A leader, a warrior and protector.
A spirit of Africa, rich in culture and heritage.
One of thousands of stories told around the fire over the years.
The choir in full swing.
The charm of the choir around the fire.
A matriarch, Lina Lamula shows her talent.
A rhythm felt by dancers and guests alike. Simon Smit
A profile in the low light of the fire.
Photographed by: Mike Sutherland and Simon Smit. First photo of fire dance Simon Smit, Photos 2-5 photos: Mike Sutherland. Charm of the Choir and Matriarch photo: Mike Sutherland. Last shot/profile in the low light of the fire – Simon Smit.
If you’ve ever been to Africa, you know that sunsets can transform your life there. Sunsets are one of the most emotive and compelling aspects of Africa in general but also while on a safari in Africa.
Two large trees have a halo of clouds as we move through the large open areas in the west of the reserve. Simon Smit
Imagine dust kicked up by the vast buffalo herds combined with smoke from wild fires is suspended in the heavy winter air. These seemingly insignificant molecules have the potential to transform the sky into an almost inconceivable array of colour, shapes and patterns. Each and everyday there is something new presented and it is for this reason that the breathtaking sunsets are one of my favourites aspects of winter. Take a look at some of the spectacular sunsets we have been offered lately…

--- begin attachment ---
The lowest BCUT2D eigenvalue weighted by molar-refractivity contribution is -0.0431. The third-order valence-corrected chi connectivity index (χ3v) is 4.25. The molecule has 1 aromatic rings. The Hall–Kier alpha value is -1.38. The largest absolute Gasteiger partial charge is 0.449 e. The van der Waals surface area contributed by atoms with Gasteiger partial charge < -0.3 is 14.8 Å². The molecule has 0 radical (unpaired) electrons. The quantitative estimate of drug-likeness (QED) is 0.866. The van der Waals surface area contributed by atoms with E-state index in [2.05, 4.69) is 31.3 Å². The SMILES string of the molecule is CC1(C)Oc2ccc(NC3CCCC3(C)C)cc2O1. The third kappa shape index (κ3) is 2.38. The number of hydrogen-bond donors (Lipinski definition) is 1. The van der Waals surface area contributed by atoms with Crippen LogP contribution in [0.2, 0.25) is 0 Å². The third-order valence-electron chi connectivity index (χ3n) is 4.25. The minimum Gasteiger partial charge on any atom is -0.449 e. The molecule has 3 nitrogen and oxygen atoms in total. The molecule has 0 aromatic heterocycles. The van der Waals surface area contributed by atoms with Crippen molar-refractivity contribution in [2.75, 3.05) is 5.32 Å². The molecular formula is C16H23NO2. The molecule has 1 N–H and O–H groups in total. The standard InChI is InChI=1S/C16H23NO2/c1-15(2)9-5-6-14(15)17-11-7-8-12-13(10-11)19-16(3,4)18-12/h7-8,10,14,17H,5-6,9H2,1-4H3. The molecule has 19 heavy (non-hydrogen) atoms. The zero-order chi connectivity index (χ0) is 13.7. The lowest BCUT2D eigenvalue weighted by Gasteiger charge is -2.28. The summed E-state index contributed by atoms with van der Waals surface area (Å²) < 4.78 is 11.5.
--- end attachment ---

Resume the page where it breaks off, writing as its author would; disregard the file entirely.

Shapes cut out by mountains in the distance. Rich Laburn
Colour sneaking through a ceiling of clouds. Adam Bannister
An ancient leadwood silhouetted by a soft simple haze, front lit with a small flash. Rich Laburn
Shades and shapes enhanced by sparse clouds. Clouds with little threat of rain, little purpose other than one of decoration, character that only they can add. Layer upon layer that hinder and harness rays of light, to capture and illuminate.
A fiery ceiling to end off the day. James Hobson
Deep blues transforming into a beautiful burnt orange. Rich Laburn
The sun breaks though for the last time before disappearing (taken by Rich Laburn)
Colours that develop and mature with the somewhat subdued sinking sun. Blues give way to a calm orange that soon turns to deep red as the horizon approaches.
Rays enhanced by the sun diving behind the mountains. Simon Smit
The age old golden lining. Rich Laburn
Some interesting texture as a backdrop for our intention circle. Simon Bannister
A single ray of light bursts through the bottom of the clouds before fading from the horizon. Rich Laburn
A large Marula tree provides an interesting subject in the foreground of this sunset. Rich Laburn
The lingering colour of dusk. Rich Laburn
The colours don’t stop after the sun disappears, they continue until the very last of the light. The only constant is the speed at which the night takes its grip turning the colorful dusk into starry nights.
Written by: Simon Smit